LinkedIn in Lockdown

Half of the world has just spent some time in lockdown due to Covid 19. For most of us, it meant an increased use of social networks (Hello 30-something who signed up to Tiktok !).

LinkedIn, the professional social network reported a 55% increase in user engagement across its platform (see LinkedIn report published on Q1 data) with #coronavirus replacing #marketing as the hottest hashtag.

As I have been on double lockdown since early March (understand being on actual lockdown in the UK + on maternity leave) and after an initial love affair with TikTok (#ohnanana), my engagement with LinkedIn has gone up more than the average 300%. In these troubled times, I felt so much better about myself when I dedicated most of my mindless scrolling a “serious” network. I was also curious to understand how my peers were dealing with such a disruption to normal working life. And as I read my newsfeed, sometimes 6 or 7 times a day, I noticed, a succession of trends develop.

First, the boasting became out of control and everything was a good reason.

Let’s take office closures. Dozens and dozens of companies and employees announcing that “in order to protect their staff and customers and save lives, we have decided to stay home”. Those making this decision ahead of government mandating it usually attempted to gain a bit of publicity from it.

Another annoying one : top tips to work from home. Between experts that had been doing it for years and now felt smug and validated, and newbies that enthusiastically shared their newfound expertise with the world, everyone had something to say. Some wanted to help and produced quality infographics or cited academic research but most advice was frankly average.

But then, LinkedIn became real. The posts about people losing their jobs came. First, a flurry of “I have unfortunately been made redundant” popped up. Reading people share their vulnerability was heartbreaking. Realizing that the reason why they were being so open is because their economic situation was about to become dire was scary. But overall, and for once, self-promotion was driven by need instead of ego. People came to LinkedIn to seek help and connection, fulfilling the very essence of a social network. Help was also offered, in the form of coaching, mentoring and sometimes jobs. Through this, LinkedIn grounded itself, as if we had all realised that we could transcend this tool initially created for the 1% and make it a place of reality and support to all.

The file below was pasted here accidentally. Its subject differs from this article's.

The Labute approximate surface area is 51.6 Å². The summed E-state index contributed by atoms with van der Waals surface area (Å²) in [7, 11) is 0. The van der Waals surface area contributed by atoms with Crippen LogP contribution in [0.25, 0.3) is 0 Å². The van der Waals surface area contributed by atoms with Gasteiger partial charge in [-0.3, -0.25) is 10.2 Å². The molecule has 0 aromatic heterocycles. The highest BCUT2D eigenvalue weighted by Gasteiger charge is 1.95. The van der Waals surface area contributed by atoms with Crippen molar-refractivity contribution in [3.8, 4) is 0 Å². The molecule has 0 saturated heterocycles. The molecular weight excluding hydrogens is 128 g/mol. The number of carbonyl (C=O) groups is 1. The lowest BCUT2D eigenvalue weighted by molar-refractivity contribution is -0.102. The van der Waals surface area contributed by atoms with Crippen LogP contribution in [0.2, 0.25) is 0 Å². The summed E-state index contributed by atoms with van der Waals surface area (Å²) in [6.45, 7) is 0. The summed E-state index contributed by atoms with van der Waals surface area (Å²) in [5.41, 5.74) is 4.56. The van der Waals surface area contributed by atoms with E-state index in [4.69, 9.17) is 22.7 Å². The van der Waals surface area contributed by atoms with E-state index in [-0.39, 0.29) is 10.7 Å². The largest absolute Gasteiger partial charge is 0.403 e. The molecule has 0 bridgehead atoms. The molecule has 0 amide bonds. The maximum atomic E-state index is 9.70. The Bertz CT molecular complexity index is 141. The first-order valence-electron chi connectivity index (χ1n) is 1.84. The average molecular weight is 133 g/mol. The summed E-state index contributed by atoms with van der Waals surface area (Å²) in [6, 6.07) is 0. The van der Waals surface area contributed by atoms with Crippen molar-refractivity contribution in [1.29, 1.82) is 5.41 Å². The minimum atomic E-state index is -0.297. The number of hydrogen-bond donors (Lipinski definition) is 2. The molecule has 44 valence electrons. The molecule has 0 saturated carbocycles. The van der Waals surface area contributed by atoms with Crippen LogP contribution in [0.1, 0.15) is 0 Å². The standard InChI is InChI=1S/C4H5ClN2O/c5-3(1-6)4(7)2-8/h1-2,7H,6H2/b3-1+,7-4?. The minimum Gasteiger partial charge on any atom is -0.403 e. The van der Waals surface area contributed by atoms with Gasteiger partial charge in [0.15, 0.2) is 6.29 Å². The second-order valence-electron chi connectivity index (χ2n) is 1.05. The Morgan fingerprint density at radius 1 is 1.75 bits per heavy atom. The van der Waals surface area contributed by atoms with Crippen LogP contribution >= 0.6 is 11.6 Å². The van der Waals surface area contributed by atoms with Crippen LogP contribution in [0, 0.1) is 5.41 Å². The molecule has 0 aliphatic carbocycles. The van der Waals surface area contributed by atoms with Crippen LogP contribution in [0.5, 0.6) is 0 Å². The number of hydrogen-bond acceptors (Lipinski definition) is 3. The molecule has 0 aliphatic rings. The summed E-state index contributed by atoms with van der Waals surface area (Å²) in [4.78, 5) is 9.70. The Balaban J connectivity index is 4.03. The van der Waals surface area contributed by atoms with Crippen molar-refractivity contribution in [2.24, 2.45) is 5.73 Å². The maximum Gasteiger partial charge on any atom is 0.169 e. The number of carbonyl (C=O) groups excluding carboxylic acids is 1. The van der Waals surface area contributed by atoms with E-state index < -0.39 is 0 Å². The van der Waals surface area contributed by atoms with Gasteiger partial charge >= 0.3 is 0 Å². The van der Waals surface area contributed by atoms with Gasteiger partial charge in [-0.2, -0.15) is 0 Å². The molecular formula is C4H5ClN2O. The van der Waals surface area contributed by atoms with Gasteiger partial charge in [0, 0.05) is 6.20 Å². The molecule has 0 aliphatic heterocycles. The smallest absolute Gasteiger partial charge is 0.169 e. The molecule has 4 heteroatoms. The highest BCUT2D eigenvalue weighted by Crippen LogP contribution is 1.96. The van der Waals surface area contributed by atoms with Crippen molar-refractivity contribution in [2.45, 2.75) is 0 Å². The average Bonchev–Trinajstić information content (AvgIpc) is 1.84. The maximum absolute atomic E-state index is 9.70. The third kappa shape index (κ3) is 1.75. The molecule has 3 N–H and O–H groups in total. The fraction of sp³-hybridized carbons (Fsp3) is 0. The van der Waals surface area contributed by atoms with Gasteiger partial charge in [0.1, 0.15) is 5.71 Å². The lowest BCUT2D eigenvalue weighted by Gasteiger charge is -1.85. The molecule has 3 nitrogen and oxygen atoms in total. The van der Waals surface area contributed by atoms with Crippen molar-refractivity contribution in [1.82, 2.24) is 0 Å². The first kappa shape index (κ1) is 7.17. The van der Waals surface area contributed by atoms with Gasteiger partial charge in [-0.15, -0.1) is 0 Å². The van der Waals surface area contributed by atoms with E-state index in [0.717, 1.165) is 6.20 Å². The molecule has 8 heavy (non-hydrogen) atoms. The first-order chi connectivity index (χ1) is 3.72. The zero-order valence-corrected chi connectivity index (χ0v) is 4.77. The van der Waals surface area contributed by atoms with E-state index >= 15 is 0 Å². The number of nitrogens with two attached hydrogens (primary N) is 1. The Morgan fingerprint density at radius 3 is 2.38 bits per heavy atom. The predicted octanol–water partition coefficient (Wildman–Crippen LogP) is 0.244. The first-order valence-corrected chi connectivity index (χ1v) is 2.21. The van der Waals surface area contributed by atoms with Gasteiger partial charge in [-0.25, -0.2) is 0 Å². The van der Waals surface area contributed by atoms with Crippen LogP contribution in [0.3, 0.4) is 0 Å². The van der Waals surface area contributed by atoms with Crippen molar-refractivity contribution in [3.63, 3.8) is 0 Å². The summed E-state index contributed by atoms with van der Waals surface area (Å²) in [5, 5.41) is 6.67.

And then, those same people started taking jobs in supermarkets to put food on the table. And they were proud ! It has been a healthy and humbling realisation that when the situation becomes bad, the people that keep essential things going are the nurses, the postmen, the Amazon delivery guys, the cleaners and carers, the supermarket staff… It constituted an admission of lesser usefulness for most of the white collared knowledge workers that was gratiously received, at least in the microcosmos of my LinkedIn network.

From mid June, the coronavirus wave on LinkedIn seemed to subside and the current themes became, once again, marketing, data science, software and fortunately, environment and sustainability.

Forgotten the heroes working in supermarket and hospitals. It was once more back to marketing stories and “40 under 40” type ranking. A comforting sign that things were getting back to normal. And that I should, once again, become dormant on LinkedIn.

I shared in a previous post that LinkedIn is, for me, a Facebook for grown-ups. It is a social network that is deemed useful, brings knowledge and inspire. But it remains an online social network, i.e. a place that most people use for personal boasting and where stories are carefully crafted and marketed. But for a few weeks, LinkedIn became real, and I am glad I witnessed it.

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